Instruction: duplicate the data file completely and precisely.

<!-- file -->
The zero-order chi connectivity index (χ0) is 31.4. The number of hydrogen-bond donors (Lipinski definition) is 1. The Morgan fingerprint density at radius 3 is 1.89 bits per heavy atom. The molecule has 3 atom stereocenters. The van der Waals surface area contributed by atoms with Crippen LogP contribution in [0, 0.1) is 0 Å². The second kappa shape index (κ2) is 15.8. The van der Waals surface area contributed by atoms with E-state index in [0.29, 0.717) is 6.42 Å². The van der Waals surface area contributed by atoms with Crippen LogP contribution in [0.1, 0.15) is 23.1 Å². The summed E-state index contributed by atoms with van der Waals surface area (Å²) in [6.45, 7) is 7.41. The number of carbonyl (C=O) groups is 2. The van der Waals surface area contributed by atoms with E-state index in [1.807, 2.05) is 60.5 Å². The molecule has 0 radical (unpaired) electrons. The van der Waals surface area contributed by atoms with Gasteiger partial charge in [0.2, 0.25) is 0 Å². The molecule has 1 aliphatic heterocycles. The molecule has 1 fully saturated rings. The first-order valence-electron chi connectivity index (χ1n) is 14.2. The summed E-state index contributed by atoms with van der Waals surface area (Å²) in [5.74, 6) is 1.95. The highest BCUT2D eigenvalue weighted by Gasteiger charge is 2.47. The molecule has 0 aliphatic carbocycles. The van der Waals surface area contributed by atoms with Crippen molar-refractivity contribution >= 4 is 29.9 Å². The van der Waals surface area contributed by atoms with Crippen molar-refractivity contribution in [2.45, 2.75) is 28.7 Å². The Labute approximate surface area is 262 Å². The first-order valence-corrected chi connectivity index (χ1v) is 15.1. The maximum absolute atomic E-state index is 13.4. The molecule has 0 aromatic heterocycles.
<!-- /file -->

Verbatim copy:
The zero-order chi connectivity index (χ0) is 31.4. The number of hydrogen-bond donors (Lipinski definition) is 1. The Morgan fingerprint density at radius 3 is 1.89 bits per heavy atom. The molecule has 3 atom stereocenters. The van der Waals surface area contributed by atoms with Crippen LogP contribution in [0, 0.1) is 0 Å². The second kappa shape index (κ2) is 15.8. The van der Waals surface area contributed by atoms with E-state index in [0.29, 0.717) is 6.42 Å². The van der Waals surface area contributed by atoms with Crippen LogP contribution in [0.1, 0.15) is 23.1 Å². The summed E-state index contributed by atoms with van der Waals surface area (Å²) in [6.45, 7) is 7.41. The number of carbonyl (C=O) groups is 2. The van der Waals surface area contributed by atoms with E-state index in [1.807, 2.05) is 60.5 Å². The molecule has 0 radical (unpaired) electrons. The van der Waals surface area contributed by atoms with Gasteiger partial charge in [0.2, 0.25) is 0 Å². The molecule has 1 aliphatic heterocycles. The molecule has 1 fully saturated rings. The first-order valence-electron chi connectivity index (χ1n) is 14.2. The summed E-state index contributed by atoms with van der Waals surface area (Å²) in [5.74, 6) is 1.95. The highest BCUT2D eigenvalue weighted by Gasteiger charge is 2.47. The molecule has 0 aliphatic carbocycles. The van der Waals surface area contributed by atoms with Crippen molar-refractivity contribution >= 4 is 29.9 Å². The van der Waals surface area contributed by atoms with Crippen molar-refractivity contribution in [2.45, 2.75) is 28.7 Å². The Labute approximate surface area is 262 Å². The first-order valence-corrected chi connectivity index (χ1v) is 15.1. The maximum absolute atomic E-state index is 13.4. The molecule has 0 aromatic heterocycles.